BELCOURT This year's 2014 Angel in Adoption award winner Ina Olson already had two biological children when she decided to become a foster parent about six years ago.
Olson, a social worker who has worked with the Turtle Mountain Child Welfare office for two decades and is currently director of the Turtle Mountain Child Welfare and Family Service Program, said there was a great need for foster families who were able to take emergency placements.
She started out as that kind of foster parent, the one who got the call in the middle of the night so kids in a crisis situation would have somewhere to go.
Ina Olson and her children.
One night she got a call to take a baby girl as a foster placement. She ended up adopting the girl when she was a year old. Now her adopted daughter is three years old. Later, she became a foster parent to a boy whom she adopted. He will turn four this week.
She has no foster children at the moment. "I've kind of got my hands full with the two three-year-olds!" said Olson.
But Olson said there is still a real need for foster homes across the state. Children on the Turtle Mountain Reservation, like other foster children, need loving homes and permanency that will help them succeed. Turtle Mountain is fortunate to have a good network of foster homes, said Olson. She said Native American foster homes are needed for Native American kids in non-reservation communities located across the state, too.
There are different steps required to get licensed, and Olson said it can also be hard on foster parents to send home foster children they have come to love. But the goal is to reunite children with their birth families whenever possible.
Olson will be recognized for her life-long work to improve the lives of foster and adopted children during a ceremony with advocates from across the country in September.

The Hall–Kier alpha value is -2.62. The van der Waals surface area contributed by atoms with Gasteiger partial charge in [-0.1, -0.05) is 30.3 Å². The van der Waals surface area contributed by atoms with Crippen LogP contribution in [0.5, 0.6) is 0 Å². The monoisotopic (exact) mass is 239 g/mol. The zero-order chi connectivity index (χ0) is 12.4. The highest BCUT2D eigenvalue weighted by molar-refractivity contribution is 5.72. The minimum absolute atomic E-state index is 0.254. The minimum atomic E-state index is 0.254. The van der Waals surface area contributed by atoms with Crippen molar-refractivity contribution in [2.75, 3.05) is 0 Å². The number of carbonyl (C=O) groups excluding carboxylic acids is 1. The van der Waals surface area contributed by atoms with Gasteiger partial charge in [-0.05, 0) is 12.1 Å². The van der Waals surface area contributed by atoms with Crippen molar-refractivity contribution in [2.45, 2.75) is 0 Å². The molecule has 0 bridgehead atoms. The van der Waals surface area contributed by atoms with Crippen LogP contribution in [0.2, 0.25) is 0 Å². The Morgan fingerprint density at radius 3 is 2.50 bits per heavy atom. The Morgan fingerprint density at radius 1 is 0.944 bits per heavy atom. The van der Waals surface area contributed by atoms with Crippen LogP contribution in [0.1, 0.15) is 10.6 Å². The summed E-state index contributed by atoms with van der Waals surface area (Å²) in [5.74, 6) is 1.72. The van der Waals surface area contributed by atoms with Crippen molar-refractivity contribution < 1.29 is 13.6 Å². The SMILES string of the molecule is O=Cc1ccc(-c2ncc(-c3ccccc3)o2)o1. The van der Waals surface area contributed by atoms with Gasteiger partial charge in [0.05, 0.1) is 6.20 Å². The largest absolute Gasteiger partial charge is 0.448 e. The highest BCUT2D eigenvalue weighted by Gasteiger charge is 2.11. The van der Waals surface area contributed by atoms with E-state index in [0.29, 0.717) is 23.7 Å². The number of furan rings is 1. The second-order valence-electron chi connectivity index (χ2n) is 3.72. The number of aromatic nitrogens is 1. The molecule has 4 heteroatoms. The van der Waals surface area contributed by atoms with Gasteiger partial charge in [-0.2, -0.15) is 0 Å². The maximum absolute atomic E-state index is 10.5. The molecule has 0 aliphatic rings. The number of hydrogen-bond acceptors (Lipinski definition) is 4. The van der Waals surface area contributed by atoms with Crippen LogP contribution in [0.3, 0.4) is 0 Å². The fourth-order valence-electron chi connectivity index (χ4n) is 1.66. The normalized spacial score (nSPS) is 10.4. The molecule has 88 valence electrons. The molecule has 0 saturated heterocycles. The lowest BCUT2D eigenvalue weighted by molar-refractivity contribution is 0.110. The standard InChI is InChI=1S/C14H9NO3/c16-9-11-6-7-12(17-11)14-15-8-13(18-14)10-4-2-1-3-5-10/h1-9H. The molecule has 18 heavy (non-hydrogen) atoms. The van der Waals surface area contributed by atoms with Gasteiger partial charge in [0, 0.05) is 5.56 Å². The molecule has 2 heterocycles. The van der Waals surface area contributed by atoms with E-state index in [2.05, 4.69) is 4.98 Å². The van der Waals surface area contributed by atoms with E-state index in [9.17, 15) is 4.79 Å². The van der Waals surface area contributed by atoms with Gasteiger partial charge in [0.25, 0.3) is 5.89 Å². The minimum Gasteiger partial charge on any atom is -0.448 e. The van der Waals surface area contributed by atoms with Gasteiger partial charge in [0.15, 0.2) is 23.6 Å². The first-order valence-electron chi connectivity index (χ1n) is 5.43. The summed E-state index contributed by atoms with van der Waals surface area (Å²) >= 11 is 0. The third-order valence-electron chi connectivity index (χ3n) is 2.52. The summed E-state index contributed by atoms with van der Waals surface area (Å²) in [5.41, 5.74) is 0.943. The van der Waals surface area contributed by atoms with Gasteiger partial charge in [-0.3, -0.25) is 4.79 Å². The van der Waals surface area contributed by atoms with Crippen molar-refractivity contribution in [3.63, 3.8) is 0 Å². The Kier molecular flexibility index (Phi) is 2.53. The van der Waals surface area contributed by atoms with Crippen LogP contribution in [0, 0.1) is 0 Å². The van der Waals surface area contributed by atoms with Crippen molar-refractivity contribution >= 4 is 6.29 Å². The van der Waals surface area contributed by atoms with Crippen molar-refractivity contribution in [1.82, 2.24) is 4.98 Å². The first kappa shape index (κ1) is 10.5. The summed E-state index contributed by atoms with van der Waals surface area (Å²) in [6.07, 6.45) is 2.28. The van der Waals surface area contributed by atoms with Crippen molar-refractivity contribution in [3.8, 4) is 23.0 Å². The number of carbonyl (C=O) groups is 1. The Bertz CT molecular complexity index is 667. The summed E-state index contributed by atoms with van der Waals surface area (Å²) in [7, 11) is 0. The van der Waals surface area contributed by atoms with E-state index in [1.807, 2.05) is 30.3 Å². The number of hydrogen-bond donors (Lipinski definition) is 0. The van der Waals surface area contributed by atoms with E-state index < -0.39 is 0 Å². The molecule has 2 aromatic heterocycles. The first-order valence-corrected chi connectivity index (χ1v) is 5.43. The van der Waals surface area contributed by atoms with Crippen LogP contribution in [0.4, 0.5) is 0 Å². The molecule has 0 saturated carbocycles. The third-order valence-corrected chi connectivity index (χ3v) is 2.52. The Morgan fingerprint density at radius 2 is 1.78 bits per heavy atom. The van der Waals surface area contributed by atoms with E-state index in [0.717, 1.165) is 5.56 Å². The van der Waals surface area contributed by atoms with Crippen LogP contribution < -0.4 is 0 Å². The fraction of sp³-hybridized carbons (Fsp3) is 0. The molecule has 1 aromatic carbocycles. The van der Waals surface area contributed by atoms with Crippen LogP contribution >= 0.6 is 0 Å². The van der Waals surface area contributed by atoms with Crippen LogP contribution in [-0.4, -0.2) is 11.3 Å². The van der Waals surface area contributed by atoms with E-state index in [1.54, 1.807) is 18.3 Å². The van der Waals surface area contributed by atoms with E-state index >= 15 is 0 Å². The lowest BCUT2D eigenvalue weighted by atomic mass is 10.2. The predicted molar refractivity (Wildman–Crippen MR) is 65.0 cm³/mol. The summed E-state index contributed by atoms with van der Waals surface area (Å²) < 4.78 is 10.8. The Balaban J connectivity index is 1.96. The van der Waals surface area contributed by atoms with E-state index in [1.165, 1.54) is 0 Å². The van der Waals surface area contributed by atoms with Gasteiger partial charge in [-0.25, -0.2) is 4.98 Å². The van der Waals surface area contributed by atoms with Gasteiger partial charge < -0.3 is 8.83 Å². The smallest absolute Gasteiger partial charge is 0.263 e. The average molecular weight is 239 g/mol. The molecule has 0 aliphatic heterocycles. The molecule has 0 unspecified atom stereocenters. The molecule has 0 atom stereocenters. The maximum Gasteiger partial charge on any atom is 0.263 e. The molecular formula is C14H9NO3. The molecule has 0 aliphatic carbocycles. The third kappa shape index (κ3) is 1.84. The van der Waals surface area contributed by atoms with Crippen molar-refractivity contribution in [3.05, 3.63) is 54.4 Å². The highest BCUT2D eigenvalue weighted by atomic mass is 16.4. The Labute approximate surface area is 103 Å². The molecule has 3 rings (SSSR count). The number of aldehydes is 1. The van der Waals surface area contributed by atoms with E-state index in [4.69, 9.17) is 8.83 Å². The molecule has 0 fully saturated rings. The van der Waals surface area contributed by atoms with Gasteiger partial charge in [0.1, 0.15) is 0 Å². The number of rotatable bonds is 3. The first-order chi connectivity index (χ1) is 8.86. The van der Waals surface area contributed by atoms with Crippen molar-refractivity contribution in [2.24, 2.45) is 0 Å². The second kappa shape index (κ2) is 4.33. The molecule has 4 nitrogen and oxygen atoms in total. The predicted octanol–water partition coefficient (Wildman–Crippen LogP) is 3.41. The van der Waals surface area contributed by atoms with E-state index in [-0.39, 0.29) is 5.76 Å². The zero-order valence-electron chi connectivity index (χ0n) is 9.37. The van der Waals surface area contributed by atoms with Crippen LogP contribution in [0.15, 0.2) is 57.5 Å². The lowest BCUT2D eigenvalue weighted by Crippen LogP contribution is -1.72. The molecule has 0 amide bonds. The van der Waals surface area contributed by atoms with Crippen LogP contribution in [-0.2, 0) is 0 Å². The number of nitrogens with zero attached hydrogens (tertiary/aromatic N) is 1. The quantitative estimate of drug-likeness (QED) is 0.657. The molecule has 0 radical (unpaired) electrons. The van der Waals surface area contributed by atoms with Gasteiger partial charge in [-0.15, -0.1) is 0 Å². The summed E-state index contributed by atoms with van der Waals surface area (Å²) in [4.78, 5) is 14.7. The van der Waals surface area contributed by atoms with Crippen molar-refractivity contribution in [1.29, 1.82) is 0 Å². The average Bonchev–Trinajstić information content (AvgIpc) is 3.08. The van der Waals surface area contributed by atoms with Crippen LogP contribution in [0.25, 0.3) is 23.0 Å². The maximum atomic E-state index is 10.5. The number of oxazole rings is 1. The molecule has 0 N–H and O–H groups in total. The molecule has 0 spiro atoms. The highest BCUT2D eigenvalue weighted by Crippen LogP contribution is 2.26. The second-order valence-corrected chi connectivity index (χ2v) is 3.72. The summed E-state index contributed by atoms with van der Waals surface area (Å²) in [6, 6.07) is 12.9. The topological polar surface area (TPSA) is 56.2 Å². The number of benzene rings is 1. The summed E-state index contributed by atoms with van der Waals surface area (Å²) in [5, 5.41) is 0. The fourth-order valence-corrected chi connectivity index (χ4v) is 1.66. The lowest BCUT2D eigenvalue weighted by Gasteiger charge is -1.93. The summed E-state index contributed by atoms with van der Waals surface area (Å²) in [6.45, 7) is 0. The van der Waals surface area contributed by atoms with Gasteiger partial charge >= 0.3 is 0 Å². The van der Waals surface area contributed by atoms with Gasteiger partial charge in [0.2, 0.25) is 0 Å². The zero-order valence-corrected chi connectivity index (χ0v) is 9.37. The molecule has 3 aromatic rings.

"I'm still in shock that I got (the award)," said Olson, who was nominated for the award by Sen. Heidi Heitkamp, D-N.D.
"Ina is an inspiration. She has dedicated her personal and professional life to caring for foster and adoptive children on the Turtle Mountain Indian Reservation," said Heitkamp. "Ina changes children's lives because she understands that if a kid grows up in a loving and stable home, it has huge impact on that child's future. Not only does she give so many children homes, she's also helping set them on a path forward for success. Ina's commitment and love for these children knows no bounds, and I'm honored to nominate her as an Angel in Adoption and give her the recognition she very much deserves."
Heitkamp called Olson a hero and said she had a level of selflessness that made her an easy selection for the nomination. She also heard about many other wonderful adoptive families in North Dakota.
Angels in Adoption is the signature program of the Congressional Coalition on Adoption Institution, which provides an opportunity for members of Congress to honor the good work of constituents who have enriched the lives of foster and adopted children. Each year the Congressional Coalition on Adoption Institute holds a three day event for Angels in Adoption awardees, followed by a gala, in Washington, D.C. Events this year will be held September 15 to 17.